3 min read
A Least Squares Regression Line is frequently used in statistics to take a closer look at the relationship between data points. It’s also useful in business analysis, but what is a regression line exactly and how is it calculated? We’ll take a closer look at the formula and its applications below.
What is a regression line?
A regression line displays the connection between scattered data points in any set. It shows the relation between the dependent y variable and independent x variables when there is a linear pattern. By calculating a regression line, analysts can then forecast the future behaviour of the dependent variable using different inputs.
What is a regression line used for?
You’ll often see regression lines used in finance, whether it’s forecasting commodity prices or valuing securities. Businesses can also use regression lines to look at the relationships between different variables in accounting, such as sales, expenses, and inventory. A linear regression lets you use one variable to predict another variable’s value.
Regression line formula
The regression line formula used in statistics is the same used in algebra:
x = horizontal axis
y = vertical axis
m = the slope of the line (how steep it is)
b = the y-intercept (where the line crosses the Y axis)
How to calculate the regression line
One factor to keep in mind is that in statistics the points won’t lie perfectly straight on the line. Instead, you’re plotting a series of data points in a scatterplot formation and drawing the regression line with greatest possible accuracy between them. Although you can approximate this line by eye, using the regression line formula provides a higher degree of accuracy.
Calculating the least squares regression line offers a way to create a line that fits your data points with minimal variance. The least squares regression line minimises the vertical distance from each data point to the regression line, reducing error.
So, how do you put this formula into practice? First, you’ll need to calculate the values for m (slope) and b (y-intercept) so that you can plug them into the equation:
You’ll also need to calculate the following values before you can calculate a regression line:
Mean of the x values
Mean of the y values
Standard deviation of x values
Standard deviation of y values
Correlation between x and y
Start by working out the slope, which represents the change in y over the change in x. For example, if the slope was 5/3, this means that the x-value would increase by 3 units and the y-value would increase by 5 units.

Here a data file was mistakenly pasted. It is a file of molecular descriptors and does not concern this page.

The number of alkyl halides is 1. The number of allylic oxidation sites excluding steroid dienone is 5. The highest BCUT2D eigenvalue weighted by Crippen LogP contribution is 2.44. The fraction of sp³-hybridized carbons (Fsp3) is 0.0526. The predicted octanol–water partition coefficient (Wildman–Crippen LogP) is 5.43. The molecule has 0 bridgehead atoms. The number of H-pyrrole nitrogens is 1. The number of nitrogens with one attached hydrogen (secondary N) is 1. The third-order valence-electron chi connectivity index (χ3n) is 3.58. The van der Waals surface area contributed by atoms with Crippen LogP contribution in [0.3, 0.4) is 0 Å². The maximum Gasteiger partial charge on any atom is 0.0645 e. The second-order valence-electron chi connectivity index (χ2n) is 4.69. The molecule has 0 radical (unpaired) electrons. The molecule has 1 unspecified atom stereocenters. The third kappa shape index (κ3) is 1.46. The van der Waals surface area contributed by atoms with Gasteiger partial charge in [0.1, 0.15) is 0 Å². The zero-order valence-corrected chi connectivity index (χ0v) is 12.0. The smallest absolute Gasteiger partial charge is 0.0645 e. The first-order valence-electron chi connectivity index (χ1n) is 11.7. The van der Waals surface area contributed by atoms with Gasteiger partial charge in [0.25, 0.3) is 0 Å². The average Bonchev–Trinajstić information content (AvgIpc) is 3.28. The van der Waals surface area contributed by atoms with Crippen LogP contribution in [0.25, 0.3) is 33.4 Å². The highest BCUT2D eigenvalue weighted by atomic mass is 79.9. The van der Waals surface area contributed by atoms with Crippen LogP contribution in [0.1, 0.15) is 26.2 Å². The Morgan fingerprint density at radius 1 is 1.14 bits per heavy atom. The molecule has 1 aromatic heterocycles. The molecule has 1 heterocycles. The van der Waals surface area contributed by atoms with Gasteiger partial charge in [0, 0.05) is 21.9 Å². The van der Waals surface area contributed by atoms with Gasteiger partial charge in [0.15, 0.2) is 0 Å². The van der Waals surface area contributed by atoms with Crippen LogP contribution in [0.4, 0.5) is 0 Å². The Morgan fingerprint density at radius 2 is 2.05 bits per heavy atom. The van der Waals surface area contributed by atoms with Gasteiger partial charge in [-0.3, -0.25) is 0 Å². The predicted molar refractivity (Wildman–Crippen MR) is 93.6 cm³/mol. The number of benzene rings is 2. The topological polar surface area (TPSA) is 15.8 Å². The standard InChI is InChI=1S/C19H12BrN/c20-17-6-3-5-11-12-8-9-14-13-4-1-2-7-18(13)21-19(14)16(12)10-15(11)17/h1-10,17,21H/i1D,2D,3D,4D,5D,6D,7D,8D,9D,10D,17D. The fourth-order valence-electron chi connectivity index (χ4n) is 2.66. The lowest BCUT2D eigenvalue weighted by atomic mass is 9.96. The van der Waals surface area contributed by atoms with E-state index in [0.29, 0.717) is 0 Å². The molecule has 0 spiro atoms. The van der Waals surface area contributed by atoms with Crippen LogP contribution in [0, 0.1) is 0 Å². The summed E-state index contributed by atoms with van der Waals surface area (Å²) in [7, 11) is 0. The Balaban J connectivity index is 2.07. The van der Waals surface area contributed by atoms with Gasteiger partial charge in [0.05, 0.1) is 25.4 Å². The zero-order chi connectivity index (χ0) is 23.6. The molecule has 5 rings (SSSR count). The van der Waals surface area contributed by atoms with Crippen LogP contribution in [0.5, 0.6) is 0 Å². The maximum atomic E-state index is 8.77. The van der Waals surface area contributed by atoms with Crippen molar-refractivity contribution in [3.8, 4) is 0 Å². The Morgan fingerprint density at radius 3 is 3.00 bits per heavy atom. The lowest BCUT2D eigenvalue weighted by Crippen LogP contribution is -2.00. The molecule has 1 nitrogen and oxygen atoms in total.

To calculate slope for a regression line, you’ll need to divide the standard deviation of y values by the standard deviation of x values and then multiply this by the correlation between x and y. The slope can be negative, which would show a line going downhill rather than upwards.
To find the y-intercept, you must then multiply the slope by the mean of the x values and then subtract this result from the mean of the y values.
With these results in hand, you can then plug them into the regression line formula and plot your results.
Performing a regression analysis
Whether you use a regression line calculator or figure out the equation by hand, this is useful in performing a regression analysis for your business. Regression analysis looks at whether variables are related or dependent on one another. For example, you might wish to figure out to what degree your business sales are dependent on advertising costs. Create a hypothesis that you wish to test, gathering data points to analyse. In the example above, this might include advertising expenses and sales revenue pulled from financial statements.
You can then chart your data using a regression line calculator or spreadsheet app to show the correlation between these sets of variables. If you’re able to chart a straight regression line, this proves there is a positive correlation between the variables.
As you can see, learning to calculate a simple linear regression is a handy tool for analysis in business. You can put it to work to predict future revenue and expenses, looking for patterns and correlation in data points.
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